Before attempting to enter the mine, Jake went back to the farm. He laid out his maps and tried to locate what he had found, but his location did not match any known mine. Jake returned to the campsite with gear for going underground. He first found a big boulder and threw it down the shaft to trip any boobytraps. Next, Jake lowered a line down into the hole with a heavy fishing sinker on the end. When it hit the bottom, he pulled it back up and could measure how far it was to the mine floor. He took a heavier rope, and after tying knots every three feet, he tied one end to a tree and threw the other end into the hole. Jake lowered himself one knot at a time into the mine. When he reached the bottom, he saw that the front of the mine had collapsed and concluded he must have entered through an escape tunnel.

Jake walked along the main tunnel for a while and came to a previously mined area where he found piles of broken ore. He picked up a piece and checked it with his knife – rich silver ore! He kept going farther into the mine and came to a wall that looked like rats had chewed it. It was a solid wall of silver. I appeared to be 90 feet long and vanished into the rock at both ends. This must be the mother lode, he thought. Jake saw that someone had engraved their name into the silver wall – it said, Sabin Stone 1772. Before returning to the surface, he picked up as much ore as possible and put it in his backpack. After several more trips to the mine, Jake had seventeen barrels of high-grade silver ore. But Jake had a problem. He did not own the property or have rights to mine there.

Jake had previously worked as a geologist’s helper, and while doing that he met a man, Salvatore Fattori, who was rumored to buy silver ore from unauthorized sellers. Jake contacted him, and Fattori asked how much ore Jake had for sale. Jake said, “Let’s just say I’ve got an awful lot of it. After some negotiation, Fattori agreed to buy silver ore and set up a connection with a bank in Chicago that would cash the check from the buyer to Jake.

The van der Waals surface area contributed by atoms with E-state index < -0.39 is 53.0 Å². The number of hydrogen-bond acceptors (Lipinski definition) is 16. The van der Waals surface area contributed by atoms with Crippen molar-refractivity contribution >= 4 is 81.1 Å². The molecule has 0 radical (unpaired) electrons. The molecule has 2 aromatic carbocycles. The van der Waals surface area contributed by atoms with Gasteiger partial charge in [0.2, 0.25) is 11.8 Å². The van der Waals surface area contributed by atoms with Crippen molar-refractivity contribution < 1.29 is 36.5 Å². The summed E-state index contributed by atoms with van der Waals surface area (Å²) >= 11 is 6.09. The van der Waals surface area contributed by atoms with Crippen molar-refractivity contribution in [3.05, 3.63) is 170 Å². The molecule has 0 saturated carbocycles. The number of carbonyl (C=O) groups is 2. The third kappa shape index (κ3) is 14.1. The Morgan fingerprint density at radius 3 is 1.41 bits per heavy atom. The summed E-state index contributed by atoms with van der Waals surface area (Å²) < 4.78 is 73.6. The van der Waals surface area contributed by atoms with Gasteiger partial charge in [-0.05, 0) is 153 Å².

Jake continued to haul silver ore out of the mine, and then Fattori sold it to his buyer. Jake happened to be home one afternoon when Salvatore Fattori appeared at the door. Fattori was visibly shaken. He told Jake that the people buying his silver were ruthless and planned to cut them out of the picture. Fattori warned Jake not to go near the mine because their plan was to follow him, find out where the mine was, and then kill him. Jake never saw Fattori again.

Since Jake no longer had an outlet for his silver, he took specimens on the road to rock and mineral shows. He was doing ok, but then he sold specimens to two undercover treasury agents. Faced with charges and fines, Jake hired a lawyer and claimed that even though silver is a monetary metal, the charges did not apply to him because he was selling his specimens as collector’s items. The charges were eventually dropped because it was ruled that his specimens were indeed collectibles.

World War II meant Jake enlisted in the Corps of Engineers and spent his military career building and repairing airfields in the Pacific. When the war ended, Jake returned to the Keweenaw Peninsula. He went to the Greenstone Cliff area and was surprised that it was no longer as remote and wild as it once was. Jake observed mining company security guards making rounds near other nearby mines. There was way too much activity near the mine, and he realized the time was not right to return there.

Jake wanted to see if he could learn anything about the name Sabin Stone, which he had seen engraved on the silver wall. Eventually, he learned a geologist, Sabin Stone, had lived in Sault Ste. Marie. Luckily, he was able to locate descendants of the very Sabin Stone Jake was looking for, and even more impressive was that they possessed his journal. Reading through his journal, Jake wanted to learn more about this guy. The journal talked about his coming to America from England, so Jake decided to go there.

Jake was at a library in London searching for information on Sabin Stone when he met a woman who was a great help to him. She located records showing the ship Sabin Stone sailed on from England to America and other details Jake found interesting. But more interesting than the details about Stone were the details about the beautiful woman librarian. Jake fell in love, stayed in England, and married the girl. Jake was already wealthy, so returning to the U.S. was not a pressing issue. The happy couple toured the world, and Jake was the happiest man alive for ten years. Then, sadly, his wife died suddenly of heart disease. Jake was heartbroken, and nothing was left to keep him in England, so he returned to the farm he grew up on in Michigan.

Barb and Dick Kellogg owned the Sportsman’s Bar, and business was not good for them after the mines closed on the Keweenaw Peninsula. Dick was working in the bar one afternoon when a pickup truck pulled into the parking lot. The man, older with a deep tan, entered the bar. He was handsome with a robust build and deep wrinkles that lined the chiseled features of his face. He reached out his hand and said, “Hi! I’m Jake Stockard!”